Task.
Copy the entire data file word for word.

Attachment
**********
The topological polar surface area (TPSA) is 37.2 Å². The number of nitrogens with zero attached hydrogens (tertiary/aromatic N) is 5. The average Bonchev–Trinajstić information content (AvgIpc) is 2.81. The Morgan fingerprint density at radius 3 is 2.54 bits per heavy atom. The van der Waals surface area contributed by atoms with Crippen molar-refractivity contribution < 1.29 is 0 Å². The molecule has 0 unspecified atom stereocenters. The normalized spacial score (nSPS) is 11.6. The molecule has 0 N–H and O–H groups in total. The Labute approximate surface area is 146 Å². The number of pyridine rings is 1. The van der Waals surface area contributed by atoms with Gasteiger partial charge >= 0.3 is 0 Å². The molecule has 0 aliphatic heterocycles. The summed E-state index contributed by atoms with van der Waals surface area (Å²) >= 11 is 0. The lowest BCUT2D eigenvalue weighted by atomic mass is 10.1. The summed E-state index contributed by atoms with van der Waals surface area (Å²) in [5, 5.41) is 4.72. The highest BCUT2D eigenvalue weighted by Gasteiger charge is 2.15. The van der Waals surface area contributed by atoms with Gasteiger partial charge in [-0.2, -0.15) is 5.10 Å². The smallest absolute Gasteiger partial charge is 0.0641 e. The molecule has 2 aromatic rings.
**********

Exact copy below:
The topological polar surface area (TPSA) is 37.2 Å². The number of nitrogens with zero attached hydrogens (tertiary/aromatic N) is 5. The average Bonchev–Trinajstić information content (AvgIpc) is 2.81. The Morgan fingerprint density at radius 3 is 2.54 bits per heavy atom. The van der Waals surface area contributed by atoms with Crippen molar-refractivity contribution < 1.29 is 0 Å². The molecule has 0 unspecified atom stereocenters. The normalized spacial score (nSPS) is 11.6. The molecule has 0 N–H and O–H groups in total. The Labute approximate surface area is 146 Å². The number of pyridine rings is 1. The van der Waals surface area contributed by atoms with Gasteiger partial charge >= 0.3 is 0 Å². The molecule has 0 aliphatic heterocycles. The summed E-state index contributed by atoms with van der Waals surface area (Å²) >= 11 is 0. The lowest BCUT2D eigenvalue weighted by atomic mass is 10.1. The summed E-state index contributed by atoms with van der Waals surface area (Å²) in [5, 5.41) is 4.72. The highest BCUT2D eigenvalue weighted by Gasteiger charge is 2.15. The van der Waals surface area contributed by atoms with Gasteiger partial charge in [-0.2, -0.15) is 5.10 Å². The smallest absolute Gasteiger partial charge is 0.0641 e. The molecule has 2 aromatic rings.